• More than 17,000 people worldwide are infected with the novel coronavirus.
  • There have been more deaths in mainland China than during the SARS outbreak.
  • The World Health Organization has stepped up the fight against confusion and misinformation around the outbreak.

The novel coronavirus, 2019-nCoV, has now been detected in 23 countries, with more than 17,000 people confirmed to be infected.

The majority of people infected are located in China, where more people have now died from the new coronavirus than were killed by Severe Acute Respiratory Syndrome (SARS) in 2002-2003. So far, 362 people have died from the new coronavirus.

Wuhan, China – where the outbreak is believed to have started – is locked down, while the majority of border crossings into Hong Kong are now closed. And there is growing concern about the potential global spread of this new virus.

As fears and misconceptions spread online, the World Health Organization (WHO) has started a campaign to educate people on the new coronavirus.

Here are key things to know about the novel coronavirus.

Will eating lots of garlic help?

Can eating garlic help with the new coronavirus
Should I eat garlic to stay well? The World Health Organization has the answer.
Image: World Health Organization

Garlic is considered a healthy food with some antimicrobial properties – but there are no indications it's helping anyone fight off 2019-nCoV.

Also, vaccines against pneumonia and flu do not provide protection against the novel coronavirus, says the WHO. It's simply too new, and work on a vaccine specifically for the new virus is still in process. At the World Economic Forum Annual Meeting in Davos last month, the Coalition for Epidemic Preparedness Innovations announced a new partnership to develop vaccines for 2019-nCoV as quickly as possible.

There are still things you can do, such as washing your hands – especially if you have been sneezing. And if you are sneezing, make sure to cover and catch that sneeze. You can cup your hands over your face, or sneeze into the crook of your elbow, or into a tissue. But make sure to securely dispose of the tissue straight away.

Are there specific medicines to prevent or treat the new coronavirus
What medicines will treat the new coronavirus?
Image: World Health Organization

Can I contract the virus from letters and packages sent from China?

No. According to the WHO, people receiving post from China are not at risk of catching the new coronavirus. The WHO knows from previous analysis that coronaviruses do not survive long on objects, such as letters or packages.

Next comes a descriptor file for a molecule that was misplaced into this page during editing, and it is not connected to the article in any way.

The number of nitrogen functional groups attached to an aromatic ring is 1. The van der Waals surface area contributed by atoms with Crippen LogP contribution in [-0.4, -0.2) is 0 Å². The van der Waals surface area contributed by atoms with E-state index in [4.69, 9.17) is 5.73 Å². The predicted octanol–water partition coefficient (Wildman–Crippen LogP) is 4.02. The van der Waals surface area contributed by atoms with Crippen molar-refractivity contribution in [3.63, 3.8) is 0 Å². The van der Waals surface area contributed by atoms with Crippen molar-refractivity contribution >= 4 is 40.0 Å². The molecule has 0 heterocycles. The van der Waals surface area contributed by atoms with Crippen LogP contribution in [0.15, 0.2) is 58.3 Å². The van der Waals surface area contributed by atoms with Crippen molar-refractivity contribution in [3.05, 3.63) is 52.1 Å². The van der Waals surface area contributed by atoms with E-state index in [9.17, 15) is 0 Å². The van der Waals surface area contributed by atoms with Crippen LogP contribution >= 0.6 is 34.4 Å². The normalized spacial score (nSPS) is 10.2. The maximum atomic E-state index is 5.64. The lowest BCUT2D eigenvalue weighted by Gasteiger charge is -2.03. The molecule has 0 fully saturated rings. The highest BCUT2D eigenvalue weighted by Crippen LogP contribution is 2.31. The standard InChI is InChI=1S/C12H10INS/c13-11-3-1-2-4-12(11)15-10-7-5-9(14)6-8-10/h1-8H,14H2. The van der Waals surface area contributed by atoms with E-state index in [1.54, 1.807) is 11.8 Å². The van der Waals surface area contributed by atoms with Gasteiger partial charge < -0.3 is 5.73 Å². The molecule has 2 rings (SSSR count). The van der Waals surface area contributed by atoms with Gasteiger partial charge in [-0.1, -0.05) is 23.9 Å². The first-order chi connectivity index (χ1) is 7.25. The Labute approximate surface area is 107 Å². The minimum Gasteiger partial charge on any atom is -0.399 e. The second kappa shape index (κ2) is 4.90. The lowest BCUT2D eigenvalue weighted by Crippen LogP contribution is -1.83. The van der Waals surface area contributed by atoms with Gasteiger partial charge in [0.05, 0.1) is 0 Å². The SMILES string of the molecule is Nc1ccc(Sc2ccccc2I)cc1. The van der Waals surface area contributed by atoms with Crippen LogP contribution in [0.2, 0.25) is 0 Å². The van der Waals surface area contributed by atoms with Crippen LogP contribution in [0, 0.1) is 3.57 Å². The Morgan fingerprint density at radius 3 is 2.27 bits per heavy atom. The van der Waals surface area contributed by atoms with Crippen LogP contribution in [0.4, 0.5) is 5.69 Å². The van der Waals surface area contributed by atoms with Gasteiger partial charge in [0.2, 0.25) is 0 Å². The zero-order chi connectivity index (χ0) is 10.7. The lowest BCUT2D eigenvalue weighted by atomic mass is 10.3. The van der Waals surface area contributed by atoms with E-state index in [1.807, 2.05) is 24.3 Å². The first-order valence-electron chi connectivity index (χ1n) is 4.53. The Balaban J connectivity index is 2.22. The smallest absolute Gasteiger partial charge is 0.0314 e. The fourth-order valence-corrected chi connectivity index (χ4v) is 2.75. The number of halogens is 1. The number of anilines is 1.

What is the World Economic Forum doing about epidemics?

Epidemics are a huge threat to health and the economy: the vast spread of disease can literally destroy societies.

In 2017, at our Annual Meeting, the Coalition for Epidemic Preparedness Innovations (CEPI) was launched – bringing together experts from government, business, health, academia and civil society to accelerate the development of vaccines against emerging infectious diseases and to enable access to them during outbreaks.

Our world needs stronger, unified responses to major health threats. By creating alliances and coalitions like CEPI, which involve expertise, funding and other support, we are able to collectively address the most pressing global health challenges.

Is your organisation interested in working with the World Economic Forum to tackle global health issues? Find out more here.

What about pets? Can I catch it from them?

Can pets at home spread the new cornavirus
Can you catch the novel coronavirus from your pet?
Image: World Health Organization

The 2019-nCoV may have come from animals, but your pets are not likely to be part of the equation. The WHO says, "At present, there is no evidence that companion animals/pets such as dogs or cats can be infected with the new coronavirus."

There are lots of other reasons for good hygiene around pets, though. Some common bacteria can pass between animals and people, such as E.coli and Salmonella. Washing your hands with soap and water can guard against them.

Who is most at risk?

In the 2002-2003 SARS outbreak, 8,422 people were infected and there were 916 deaths worldwide. The overall death rate for infected people was 11%. But for infected people 24 and younger, the death rate was just 1%, while for those aged 65+ it was 55%.

In short, anyone can catch a virus. But the effect it will have on you, and how seriously ill you might become, can be dependent on several other factors. Older people and anyone with pre-existing medical conditions, like asthma, diabetes or heart disease, appear to be more vulnerable to becoming severely ill with the new coronavirus, according to the WHO.